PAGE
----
Tuesday, November 19, 2013

Lord Byron's (Eldritch) Clubfoot

Want to start an argument among a group of Romanticists?  Casually drop this query: "Byron had a club foot, didn't he?"  Suddenly, the room will be aflame with scholars each advancing their own theory as to what afflicted Byron's limb.  I've heard everything from infantile paralysis, dysplasia, and a persistent inflammation of the Achilles tendon--alongside the more widely talked of clubfoot deformation.

Despite of whatever his disability actually was, Byron was quite athletic and noted as a fantastic swimmer.  Actually, it might be more accurate to say that he was physically fit in spite of his medical condition; as John Galt noted, Byron would exercise "violently" perhaps to compensate for his emasculating limp.

But what if Byron's strange limb and notable swimming prowess had a far more disturbing link?  What if the same tainted blood that resulted in the dreadful "Innsmouth look" also flowed through Byron's veins?  Byron's scandalous relationship with his half-sister August Leigh seems almost natural in light of the inbreeding practiced in that horrid Massachusetts port.

Byron's deformity wasn't a clubfoot...it was a flipper.

Lord Byron, the Deep One Romantic (Wild Card)
Attributes: Agility d8, Smarts d10, Spirit d10, Strength d8, Vigor d8
Skills: Boating d6, Climbing d6, Fighting d8, Knowledge (literature) d10, Notice d8, Persuasion d10, Stealth d8, Swimming d12, Taunt d10
Pace: 6; Parry: 6; Toughness: 6 
Special Abilities
Aquatic: Pace 8
Poetry: As an action, Byron can recite poetry that causes a mild hypnotic state in those exposed to it for more than a single round. Anyone who fails a Spirit roll upon hearing the crooning suffers a –2 to all rolls for the duration of the scene.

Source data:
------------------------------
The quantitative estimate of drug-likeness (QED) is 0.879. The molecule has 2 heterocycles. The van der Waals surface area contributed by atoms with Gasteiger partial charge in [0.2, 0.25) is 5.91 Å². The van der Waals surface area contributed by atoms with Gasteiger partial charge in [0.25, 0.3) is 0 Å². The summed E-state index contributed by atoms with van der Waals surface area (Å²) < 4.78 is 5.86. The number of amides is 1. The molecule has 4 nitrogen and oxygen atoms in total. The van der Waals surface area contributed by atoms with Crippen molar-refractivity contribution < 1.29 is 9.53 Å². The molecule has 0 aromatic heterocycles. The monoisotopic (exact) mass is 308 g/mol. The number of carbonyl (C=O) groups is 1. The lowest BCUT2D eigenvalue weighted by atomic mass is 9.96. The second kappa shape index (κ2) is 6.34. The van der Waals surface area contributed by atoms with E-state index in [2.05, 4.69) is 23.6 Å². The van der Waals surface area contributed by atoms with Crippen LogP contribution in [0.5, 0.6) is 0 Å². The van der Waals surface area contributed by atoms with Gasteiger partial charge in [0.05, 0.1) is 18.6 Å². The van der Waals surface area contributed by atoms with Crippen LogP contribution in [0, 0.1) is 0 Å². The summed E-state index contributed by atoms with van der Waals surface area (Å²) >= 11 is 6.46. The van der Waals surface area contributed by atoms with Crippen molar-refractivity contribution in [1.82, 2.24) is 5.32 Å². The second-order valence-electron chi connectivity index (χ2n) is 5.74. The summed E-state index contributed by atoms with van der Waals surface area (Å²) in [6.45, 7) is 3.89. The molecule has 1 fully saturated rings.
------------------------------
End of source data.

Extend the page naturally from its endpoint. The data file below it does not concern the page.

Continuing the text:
Low Light Vision: Byron ignores any penalties for Dim and Dark lighting
Spells: Perhaps all that business about occult powers and summoning spirits in Manfred wasn't just poetic license; at the GM's discretion Byron might know d6 spells and have the appropriate casting skill at d8.

(Katie gets credit for inspiring this take on the "mad, bad, and dangerous to know" Byron.)


  1. Byron is a great character. He was of course one of the titular ghosts in Ghosts of Albion.
    He is really fun to play.

  2. I bet it was a tentacle of some sort.

  3. That's awesome! Did you get the Savage Worlds Horror Companion during the DrivethruRPG scavenger hunt? It has some sanity rules and related Edges and Hindrances I used in my own version of Savage Worlds Byron: http://wineandsavages.blogspot.com/2012/10/regencygothic-lord-byron.html.

    1. I actually had it in print before the scavenger hunt. One of the most useful books I've got right now!

  4. Hmmm... a good scenario for this one:

    Your part of a group of professors that meet together as some kind of literary or intellectual circle. Or your a single professor and the others are TA's. The current budget gives the poetry section of the literary department the lions share of the budget over Gothic literature. Its almost as if there is some kind of hypnotic power. As you follow a trail of disappearances of beautiful co-eds that took poetry it leads you to a dreadful port town. What foul abomination needs poetry professors to lure young ladies there?

    Obviously this the realistic portrayal of the sexy, dangerous life of being a Gothic lit professor, filled with intrigue, danger. Obviously a combination of Raymond Chandler's 'Marlowe' with H.P. Lovecraft's 'Armitage.'

    1. You have no idea how dangerous and sexy a life it is. Right now, I have a huge papercut.

      I like your scenario a lot!

  5. chicks dig it when dudes are all deep and stuff

  6. Awesome. And Shakespeare's plays weren't written by multiple play-writes, they were written by multiple fairies, summoned by a hack-poet whose dabblings in occultism were more successful than his literary output. Though fair of face and sprightly of figure, the "gifts" they demanded of him in exchange for their plays would make one your Innsmouth clergymen blush!

    1. Don't even get me started on Shakespeare

    2. Oh! Please do get started on Shakespeare!
      Your Byron piece above is just awesome.

    3. Oh, all right, I'll put in the queue!